For the first time, the Philippines is confronting a spate of suicide bombings, which have rocked the country's Muslim-majority southern provinces. They have come almost two years after the government liberated the city of Marawi from the Islamic extremist groups which had laid siege to it.
But instead of panicking and embracing more authoritarian measures, the authorities have to enhance existing counterterrorism measures and cooperate more with like-minded allies without undermining civil liberties and political rights.
Until last year, when the country recorded its first-ever suicide bombing incident, which killed 10, many presumed that the Philippines would be spared from the worst tactics ubiquitously employed by terrorist groups in the Middle East and North Africa because of a predominance of moderate Islamic values.
This year alone has seen at least three suicide bombing attacks on military and civilian targets. The deadliest one was when an Indonesian couple self-detonated inside a Catholic cathedral in Jolo during Sunday Mass, killing as many as 23 and injuring more than a hundred.
According to Philippine military officials, the notorious Abu Sayyaf Group, or ASG, an Islamic State-affiliated organization, was behind an attack on a military checkpoint earlier in September.
Mainstream Islamic theology condemns the act of suicide bombing, which indiscriminately targets civilians and takes the lives of their perpetrators, as forbidden and sinful. The vast majority of Filipino Muslims, or "Moros," have shunned more austere and ultraconservative interpretations of Islam prevalent in places such as the Arabian Peninsula.
Even so, the southern Philippines has been a hotbed of Islamic extremist for decades, while defense officials and security experts have complacently argued that the more moderate brand of Islam there had checked the worst impulses of extremist organizations.
As early as the 1980s, transnational terrorist groups such as al-Qaida and the Indonesian-based Jemaah Islamiyah built links with the southern Philippines and even established training camps there.
Throughout the 1990s and 2000s, the ASG and other extremist groups conducted several terrorist attacks in major cities across the country, including in Christian-majority Metro-Manila.
None of those recorded terrorist attacks employed suicide bombings, but rather remote-controlled explosives.
The rise of the Islamic State, however, has radicalized the jihadist movement in the Philippines, pushing regional affiliates to adopt violent tactics to advocate their ideology.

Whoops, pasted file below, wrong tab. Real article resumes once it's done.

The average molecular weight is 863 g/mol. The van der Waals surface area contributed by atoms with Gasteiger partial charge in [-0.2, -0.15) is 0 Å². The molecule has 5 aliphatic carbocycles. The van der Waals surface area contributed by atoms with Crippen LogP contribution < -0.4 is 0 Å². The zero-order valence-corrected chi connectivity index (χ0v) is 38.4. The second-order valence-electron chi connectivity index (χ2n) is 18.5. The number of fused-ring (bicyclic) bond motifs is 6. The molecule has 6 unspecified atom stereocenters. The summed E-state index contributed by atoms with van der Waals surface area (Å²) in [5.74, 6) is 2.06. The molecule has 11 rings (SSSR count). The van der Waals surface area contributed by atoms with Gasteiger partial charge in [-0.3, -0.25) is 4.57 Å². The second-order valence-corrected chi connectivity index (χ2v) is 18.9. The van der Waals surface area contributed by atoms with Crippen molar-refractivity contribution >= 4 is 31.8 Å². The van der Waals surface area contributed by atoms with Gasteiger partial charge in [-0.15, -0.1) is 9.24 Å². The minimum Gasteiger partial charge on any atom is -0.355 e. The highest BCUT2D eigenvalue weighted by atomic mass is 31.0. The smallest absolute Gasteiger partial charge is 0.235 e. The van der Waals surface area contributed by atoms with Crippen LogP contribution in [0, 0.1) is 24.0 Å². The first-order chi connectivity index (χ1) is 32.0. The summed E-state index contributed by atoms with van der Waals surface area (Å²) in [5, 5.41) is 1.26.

In 2017, IS-affiliated groups in the Philippines joined forces in a daring siege on Marawi, the country's largest Muslim-majority city. After five months of intense battles, the Philippine military were able to liberate the city.
The following year Filipino jihadists shifted to even more extreme measures, including the deployment of both male and female suicide bombers. This has forced the Philippine government to reconsider its counterterrorism strategy to confront this new tactic.
In response to the IS threat, the Philippine government has imposed martial law across the entire island of Mindanao, including in Christian-majority provinces where there is minimal jihadist footprint.
Moreover, the government is also contemplating new counterterrorism legislation which will give security agencies greater leeway to track, preempt and arrest suspected terrorists, including through more flexible rules on wiretapping and extended detention.
But indefinitely extending the yearslong martial law in Mindanao, which has led to the suppression of civil liberties and political rights, will only exacerbate grassroots grievances and a sense of insecurity on the ground.
Meanwhile, passing draconian counterterror legislation without sufficient safeguards will empower abusive security officials who are intent on circumventing due process for short-term gains.
The Philippine government should instead focus on more effective intelligence-gathering and streamlined interagency coordination, especially between the military and law enforcement units.
It should also increase sustained cooperation with traditional allies such as the U.S. and regional partners like Singapore, Indonesia and Malaysia, which have been grappling with similar threats in recent years.
Together with Malaysia and Indonesia, the Philippines should more effectively guard its porous maritime borders, which have served as a conduit for transnational terrorist groups conducting deadly operations in Mindanao. Almost all the suicide bombers on Philippine soil so far were foreigners who had been smuggled into the country.
Moreover, the Philippine government should, in cooperation with local Muslim officials, expedite the reconstruction and rehabilitation of Marawi, which remains heavily devastated almost two years since its liberation from IS-affiliated elements.
As Philippine Defense Secretary Delfin Lorenzana has told me, "there is frustration" among the residents, who "want to rebuild their houses, but nothing is happening," because the government is still clearing explosives from certain areas after repeated delays.
Conversations with community leaders suggest that jihadists will be able to tap into growing frustration and radicalization among Marawi youth if the government fails to provide swift reconstruction.
The Philippines needs sustained engagement with the communities on the ground, reconstruction of Marawi and inclusive development across Muslim provinces, as well as effective and methodical counterterrorism measures together with allies and regional partners, to combat terrorism.
The best solution to the threat of terrorism is not through a whiplash authoritarian response.
Richard Heydarian is an Asia-based academic, columnist and author of "The Rise of Duterte: A Populist Revolt Against Elite Democracy" and the forthcoming "The Indo-Pacific: Trump, China and the New Struggle for Global Mastery."